• Purple, yellow, gold and orange sponges and soft corals wave against a turquioise sea.

    Biscayne

    National Park Florida

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  • Boat Tours, Paddle-craft Rentals and Select Conveniences Temporarily Unavailable

    Glass-bottom, snorkel, diving and island boat tours, and rentals for canoes and other paddle-craft, are temporarily unavailable. The park is working to resolve the issue as soon as possible and regrets the inconvenience. Limited snack items are available.

Spiny Lobster Fun Fact Sheet

A spiny lobster emerges from under a crevice in a coral reef

This spiny lobster is using its long, protruding antennae to protect itself from a closely approaching diver.

NPS

Many visitors to Biscayne National Park know that spiny lobsters make a delicious dinner, but few know much about the interesting lives of these creatures. Read on to learn some interesting facts about one of the most popular invertebrates in Biscayne National Park.

  • Spiny Lobster, also known as Panulirus argus, is the most common lobster observed in Biscayne National Park
  • Spiny lobsters must have a carapace length of 3 inches to be legally harvestable; a lobster with a 3-inch carapace is about two years old and has probably just reached sexual maturity. Click here for more information on harvesting lobsters.
  • Spiny lobsters reproduce in spring and summer. Females carry the bright orange eggs on the underside of the tail until the eggs are ready to hatch.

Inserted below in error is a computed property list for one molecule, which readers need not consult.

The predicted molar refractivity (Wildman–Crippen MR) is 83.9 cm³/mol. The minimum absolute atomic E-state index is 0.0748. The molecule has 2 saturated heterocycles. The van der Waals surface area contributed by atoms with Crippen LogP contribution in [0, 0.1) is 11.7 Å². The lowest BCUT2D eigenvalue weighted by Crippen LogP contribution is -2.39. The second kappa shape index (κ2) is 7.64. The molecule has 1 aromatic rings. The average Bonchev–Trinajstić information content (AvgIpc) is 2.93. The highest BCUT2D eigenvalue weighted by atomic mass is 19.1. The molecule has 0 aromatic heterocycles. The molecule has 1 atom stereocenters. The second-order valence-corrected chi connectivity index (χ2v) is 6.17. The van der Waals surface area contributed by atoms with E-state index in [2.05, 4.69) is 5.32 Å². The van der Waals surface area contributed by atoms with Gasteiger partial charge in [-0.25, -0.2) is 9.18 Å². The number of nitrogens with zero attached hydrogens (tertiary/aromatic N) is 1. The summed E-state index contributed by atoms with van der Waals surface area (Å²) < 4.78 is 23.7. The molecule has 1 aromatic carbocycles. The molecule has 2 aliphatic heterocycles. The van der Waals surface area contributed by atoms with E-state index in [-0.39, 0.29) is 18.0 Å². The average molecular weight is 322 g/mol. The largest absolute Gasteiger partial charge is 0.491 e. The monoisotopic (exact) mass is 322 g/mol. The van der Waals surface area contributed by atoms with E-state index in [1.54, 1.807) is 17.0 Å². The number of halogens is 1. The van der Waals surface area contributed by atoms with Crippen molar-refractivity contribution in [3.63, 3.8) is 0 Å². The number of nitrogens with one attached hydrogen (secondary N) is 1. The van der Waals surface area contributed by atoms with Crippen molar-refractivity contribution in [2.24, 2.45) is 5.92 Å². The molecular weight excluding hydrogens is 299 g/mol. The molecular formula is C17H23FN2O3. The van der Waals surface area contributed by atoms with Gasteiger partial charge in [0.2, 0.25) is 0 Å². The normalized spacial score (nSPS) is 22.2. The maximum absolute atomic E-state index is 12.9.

• Once hatched, the larvae will travel long distances as plankton in currents before settling into shallow water nursery habitats.
  • Puerulus is the term used to describe the free-swimming phase that moves out of the plankton and into benthic habitats.
  • Biscayne National Park provides a variety of habitats for the many stages of spiny lobsters, including seagrass meadows and algal beds for pueruli and juveniles and patch reefs and ledges for sub-adults and adults. Click here to learn more about the Biscayne Bay - Card Sound Lobster Sanctuary.Using a collection unit known as a Witham device, biologists at Biscayne National Park monitor the monthly settlement pulses of pueruli and juvenile lobsters into Biscayne Bay.
  • Because spiny lobster larvae travel such great distances as plankton before settling, the lobsters that you see in Biscayne National Park probably originated as larvae from the West Indies or the Gulf of Mexico.
  • As spiny lobsters mature, they migrate from the inshore nursery habitats to the offshore reefs.
  • As it grows, a spiny lobster molts, or loses its hard protective exoskeleton (carapace). After molting, the lobster is soft-bodied and very vulnerable to predators for about two days until its new, larger exoskeleton forms over its growing body.
  • Spiny lobsters are nocturnal, and emerge from their hiding spots during the night to forage on their favorite foods, including crabs, clams, and other invertebrates
  • Spiny lobsters have two large antennae, which are used for fighting and defense, and two smaller antennules, which are sensory organs that can detect chemicals and movement in the water.

    Please click here to access a report summarizing ten years of lobster harvest data from Lobster Mini-Season

Did You Know?

Flamingo Tongue Snail

When exploring Biscayne National Park's coral reefs, don't forget to slow down and take note of some of the small wonders. Turtles, sharks and shipwrecks are great, but don't miss flamingo tongue snails, Christmas tree worms and mermaid's wineglasses.